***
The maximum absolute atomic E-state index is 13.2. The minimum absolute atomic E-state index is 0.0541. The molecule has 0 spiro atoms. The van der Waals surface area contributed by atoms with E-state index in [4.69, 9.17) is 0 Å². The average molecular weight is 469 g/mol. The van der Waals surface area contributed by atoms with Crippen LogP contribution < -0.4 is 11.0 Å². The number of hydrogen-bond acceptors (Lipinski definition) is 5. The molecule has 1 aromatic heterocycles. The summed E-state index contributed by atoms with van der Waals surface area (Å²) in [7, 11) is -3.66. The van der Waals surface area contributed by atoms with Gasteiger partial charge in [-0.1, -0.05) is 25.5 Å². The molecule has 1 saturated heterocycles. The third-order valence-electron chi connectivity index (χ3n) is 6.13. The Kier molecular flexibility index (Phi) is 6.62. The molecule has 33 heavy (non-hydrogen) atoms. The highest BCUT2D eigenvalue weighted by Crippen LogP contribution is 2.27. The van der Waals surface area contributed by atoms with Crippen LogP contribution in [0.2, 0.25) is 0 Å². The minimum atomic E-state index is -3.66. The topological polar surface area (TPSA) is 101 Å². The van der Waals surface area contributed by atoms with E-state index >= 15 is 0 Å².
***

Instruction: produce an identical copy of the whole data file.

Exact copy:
The maximum absolute atomic E-state index is 13.2. The minimum absolute atomic E-state index is 0.0541. The molecule has 0 spiro atoms. The van der Waals surface area contributed by atoms with E-state index in [4.69, 9.17) is 0 Å². The average molecular weight is 469 g/mol. The van der Waals surface area contributed by atoms with Crippen LogP contribution < -0.4 is 11.0 Å². The number of hydrogen-bond acceptors (Lipinski definition) is 5. The molecule has 1 aromatic heterocycles. The summed E-state index contributed by atoms with van der Waals surface area (Å²) in [7, 11) is -3.66. The van der Waals surface area contributed by atoms with Gasteiger partial charge in [-0.1, -0.05) is 25.5 Å². The molecule has 1 saturated heterocycles. The third-order valence-electron chi connectivity index (χ3n) is 6.13. The Kier molecular flexibility index (Phi) is 6.62. The molecule has 33 heavy (non-hydrogen) atoms. The highest BCUT2D eigenvalue weighted by Crippen LogP contribution is 2.27. The van der Waals surface area contributed by atoms with Crippen LogP contribution in [0.2, 0.25) is 0 Å². The minimum atomic E-state index is -3.66. The topological polar surface area (TPSA) is 101 Å². The van der Waals surface area contributed by atoms with E-state index >= 15 is 0 Å².